Catching Your Anger FISH

Sometimes I get angry at the oddest things. If my wife points out a legitimate criticism (You left the freezer open all night… You forgot to pay this bill… The lawn’s looking kinda ragged…), I feel angry. A couple months ago when I used an online pricing service to book a weekend get-away and upon arrival discovered they probably gave us the worst available room, I felt angry when my wife expressed disappointment, even though I agreed with her completely. Sometimes my anger hardly makes sense, but I feel it anyway.

In situations like these, I’ve learned that my anger is really an indication of something deeper going on. When I’m criticized (or something I am responsible for is criticized), I feel shamed. Somebody is pointing out an inadequacy in me and instead of being honest about the embarrassement or disappointment, I get angry. Being honest about the deeper feelings requires vulnerability, but being angry keeps me “in control.”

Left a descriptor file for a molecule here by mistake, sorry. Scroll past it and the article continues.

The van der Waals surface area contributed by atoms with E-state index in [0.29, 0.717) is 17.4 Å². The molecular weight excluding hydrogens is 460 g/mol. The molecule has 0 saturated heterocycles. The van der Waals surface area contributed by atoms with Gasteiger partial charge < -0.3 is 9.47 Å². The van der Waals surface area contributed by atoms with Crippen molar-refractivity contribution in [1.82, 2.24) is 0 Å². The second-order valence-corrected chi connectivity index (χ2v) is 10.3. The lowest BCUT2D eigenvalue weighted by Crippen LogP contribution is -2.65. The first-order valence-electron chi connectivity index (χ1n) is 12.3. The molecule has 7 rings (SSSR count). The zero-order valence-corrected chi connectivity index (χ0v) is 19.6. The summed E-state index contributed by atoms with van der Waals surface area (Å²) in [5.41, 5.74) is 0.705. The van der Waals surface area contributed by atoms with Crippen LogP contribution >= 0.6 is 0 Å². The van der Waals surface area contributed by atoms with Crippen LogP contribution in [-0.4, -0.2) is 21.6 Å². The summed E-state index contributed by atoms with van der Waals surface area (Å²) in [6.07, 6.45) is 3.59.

It’s that way with nearly every expression of anger; another feeling, more significant, is below it. If you want to use anger in a healthy way, let it be a signal that something more important is going on. Try to identify the deeper feeling and have conversations about that rather than just letting anger take its course.

Think of it this way: anger is like a fishing bobber, jerking on the surface of the water, agitated by a fish underneath. So when anger comes, let it be the bobber telling you you’ve got a FISH on the hook. Find out what kind of FISH is there. It will likely be one of these:

  • F Fear: feeling afraid, threatened, insecure
  • I Inhibition: feeling frustrated because something or someone is blocking you from a goal, keeping you from getting what you want
  • S Shame: feeling guilty, embarrassed
  • H Hurt: feeling physical or emotional pain

Next time your bobber starts bouncing, go for the FISH.

Tim Tedder

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